Suggestion: find a way to get this one in your truck/car — it’s the perfect road record.
This one’s sure been a long time coming and we’re so proud to finally release it. Vikesh Kapoor‘s The Ballad Of Willy Robbins is an absolute achievement for the young songwriter. It’s a stunning, dark, faintly hopeful and massively relevant folk record. The album, a concept record based on a New York Times article, follows the trials and tribulations of a blue-collar worker. Here’s a bit from Ned Lannamann at The Portland Mercury:
The Ballad of Willy Robbins is a vital, blood-spattered document of the times America currently finds itself in, examining hard-working people and their families as they’re sidelined by big business and the bottom dollar.
Visit our STORE to get it digitally or on Compact Disc. You can also find it at any of your preferred digital retailers and streaming services. For all you vinyl lovers, sit tight till early next year!
“Carry Me, Home,” the second single off Vikesh Kapoor’s forthcoming debut (available Oct. 15th), premiered yesterday via Bullett Media. Stream the track below and be sure to head over to Bullett for a photo essay from Vikesh. There, you’ll find the story behind the above photo!
ALSO, check out his fall tour dates, featuring shows with Barna Howard, The Deslondes, Widowspeak, Pure Bathing Culture, Broncho, and Saintseneca!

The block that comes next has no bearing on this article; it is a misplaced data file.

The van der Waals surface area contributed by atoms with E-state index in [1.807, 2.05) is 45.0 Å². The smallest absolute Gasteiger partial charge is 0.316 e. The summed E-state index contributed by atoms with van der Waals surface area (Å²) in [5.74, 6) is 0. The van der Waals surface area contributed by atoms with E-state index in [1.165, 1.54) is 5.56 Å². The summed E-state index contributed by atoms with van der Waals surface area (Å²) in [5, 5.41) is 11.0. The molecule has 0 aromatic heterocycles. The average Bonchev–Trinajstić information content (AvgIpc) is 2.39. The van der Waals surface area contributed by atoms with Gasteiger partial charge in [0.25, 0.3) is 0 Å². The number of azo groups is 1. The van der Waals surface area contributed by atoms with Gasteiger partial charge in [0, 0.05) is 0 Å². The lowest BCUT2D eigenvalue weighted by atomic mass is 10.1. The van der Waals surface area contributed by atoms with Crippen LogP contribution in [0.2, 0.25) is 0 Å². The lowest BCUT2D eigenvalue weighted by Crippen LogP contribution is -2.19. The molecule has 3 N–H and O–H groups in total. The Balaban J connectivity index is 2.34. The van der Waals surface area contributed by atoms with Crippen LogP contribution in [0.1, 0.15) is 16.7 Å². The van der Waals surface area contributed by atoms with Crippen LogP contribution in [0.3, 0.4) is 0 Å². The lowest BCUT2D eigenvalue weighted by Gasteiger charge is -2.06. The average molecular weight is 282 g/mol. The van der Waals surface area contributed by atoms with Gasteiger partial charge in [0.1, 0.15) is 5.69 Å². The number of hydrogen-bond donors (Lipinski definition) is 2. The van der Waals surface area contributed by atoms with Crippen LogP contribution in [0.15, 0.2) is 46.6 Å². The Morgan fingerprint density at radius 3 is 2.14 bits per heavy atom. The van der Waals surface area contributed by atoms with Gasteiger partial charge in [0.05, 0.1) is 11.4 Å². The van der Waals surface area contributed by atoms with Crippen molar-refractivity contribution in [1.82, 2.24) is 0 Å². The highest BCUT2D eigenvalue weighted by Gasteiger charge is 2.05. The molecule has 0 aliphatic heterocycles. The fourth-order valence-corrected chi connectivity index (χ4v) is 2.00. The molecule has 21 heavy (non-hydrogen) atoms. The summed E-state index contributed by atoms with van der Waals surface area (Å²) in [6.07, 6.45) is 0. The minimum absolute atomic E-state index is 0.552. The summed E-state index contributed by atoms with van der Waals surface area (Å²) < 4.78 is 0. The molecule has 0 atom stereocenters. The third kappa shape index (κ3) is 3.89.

In mid-May we put together a very special show at the Portland Playhouse, a beautiful old church-turned-playhouse. The evening featured powerful sets from Barna Howard, Vikesh Kapoor and Alela Diane. It was truly an amazing night and we’re very excited to share a video of Vikesh performing “I Dreamt Blues,” the first single off his forthcoming debut, The Ballad Of Willy Robbins. Big thanks to Emilee Booher and Philippe Bronchtein for video and sound, respectively.
We’re pretty darn thrilled to introduce y’all to one of our favorite songwriters and our newest family member, VIKESH KAPOOR! We’ll be releasing his debut full-length, The Ballad Of Willy Robbins, on October 15th. We can’t wait for y’all to hear this one. It’s dark and smart, brutal and hopeful, poetic and straight-forward. The first single, “I Dreamt Blues,” just premiered on Interview Magazine can be streamed/downloaded below!
Here’s a note from Vikesh about the song:
“I Dreamt Blues” is at once a ballad and an ode to dreams. It was chosen as a first glimpse into The Ballad of Willy Robbins because it casts the widest light on what this album is about. Love, work, technology, government and apathy all exist in this song, providing a landscape-view of the album’s narrative. Yet, “I Dreamt Blues” is also a magnified, head-on portrait of our main character as he gives us an unguarded, lyrical song of resignation. Perhaps he’s singing directly to us, or to a lover, or perhaps he’s not singing aloud at all – just to the thoughts in his head. At best, he’s taking a long look at what’s left before him, as his dreams become hazy, his days remain numbered, and his hopes begin to disappear.